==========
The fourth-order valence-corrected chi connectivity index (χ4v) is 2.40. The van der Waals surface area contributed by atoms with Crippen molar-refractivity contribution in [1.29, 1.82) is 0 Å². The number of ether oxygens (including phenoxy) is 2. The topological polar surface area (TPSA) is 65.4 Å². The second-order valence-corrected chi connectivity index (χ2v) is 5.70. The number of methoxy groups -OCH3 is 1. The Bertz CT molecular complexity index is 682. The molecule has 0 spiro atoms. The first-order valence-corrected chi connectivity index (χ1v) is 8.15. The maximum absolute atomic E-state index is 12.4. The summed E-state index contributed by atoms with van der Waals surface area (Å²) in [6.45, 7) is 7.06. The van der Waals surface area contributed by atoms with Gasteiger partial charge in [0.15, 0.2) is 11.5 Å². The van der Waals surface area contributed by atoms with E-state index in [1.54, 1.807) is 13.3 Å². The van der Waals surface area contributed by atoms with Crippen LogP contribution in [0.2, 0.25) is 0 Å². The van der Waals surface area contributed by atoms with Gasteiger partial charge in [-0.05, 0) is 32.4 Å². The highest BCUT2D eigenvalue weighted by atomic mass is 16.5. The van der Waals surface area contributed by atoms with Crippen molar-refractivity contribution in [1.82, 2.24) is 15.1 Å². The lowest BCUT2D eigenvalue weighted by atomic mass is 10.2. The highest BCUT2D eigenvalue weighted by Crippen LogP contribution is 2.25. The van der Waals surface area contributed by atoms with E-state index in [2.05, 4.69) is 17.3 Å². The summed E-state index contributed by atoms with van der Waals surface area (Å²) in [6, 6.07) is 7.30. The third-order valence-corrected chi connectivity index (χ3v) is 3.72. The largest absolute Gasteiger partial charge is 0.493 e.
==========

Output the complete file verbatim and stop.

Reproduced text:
The fourth-order valence-corrected chi connectivity index (χ4v) is 2.40. The van der Waals surface area contributed by atoms with Crippen molar-refractivity contribution in [1.29, 1.82) is 0 Å². The number of ether oxygens (including phenoxy) is 2. The topological polar surface area (TPSA) is 65.4 Å². The second-order valence-corrected chi connectivity index (χ2v) is 5.70. The number of methoxy groups -OCH3 is 1. The Bertz CT molecular complexity index is 682. The molecule has 0 spiro atoms. The first-order valence-corrected chi connectivity index (χ1v) is 8.15. The maximum absolute atomic E-state index is 12.4. The summed E-state index contributed by atoms with van der Waals surface area (Å²) in [6.45, 7) is 7.06. The van der Waals surface area contributed by atoms with Gasteiger partial charge in [0.15, 0.2) is 11.5 Å². The van der Waals surface area contributed by atoms with E-state index in [1.54, 1.807) is 13.3 Å². The van der Waals surface area contributed by atoms with Crippen LogP contribution in [0.2, 0.25) is 0 Å². The van der Waals surface area contributed by atoms with Gasteiger partial charge in [-0.05, 0) is 32.4 Å². The highest BCUT2D eigenvalue weighted by atomic mass is 16.5. The van der Waals surface area contributed by atoms with Crippen molar-refractivity contribution in [1.82, 2.24) is 15.1 Å². The lowest BCUT2D eigenvalue weighted by atomic mass is 10.2. The highest BCUT2D eigenvalue weighted by Crippen LogP contribution is 2.25. The van der Waals surface area contributed by atoms with E-state index in [2.05, 4.69) is 17.3 Å². The summed E-state index contributed by atoms with van der Waals surface area (Å²) in [6, 6.07) is 7.30. The third-order valence-corrected chi connectivity index (χ3v) is 3.72. The largest absolute Gasteiger partial charge is 0.493 e.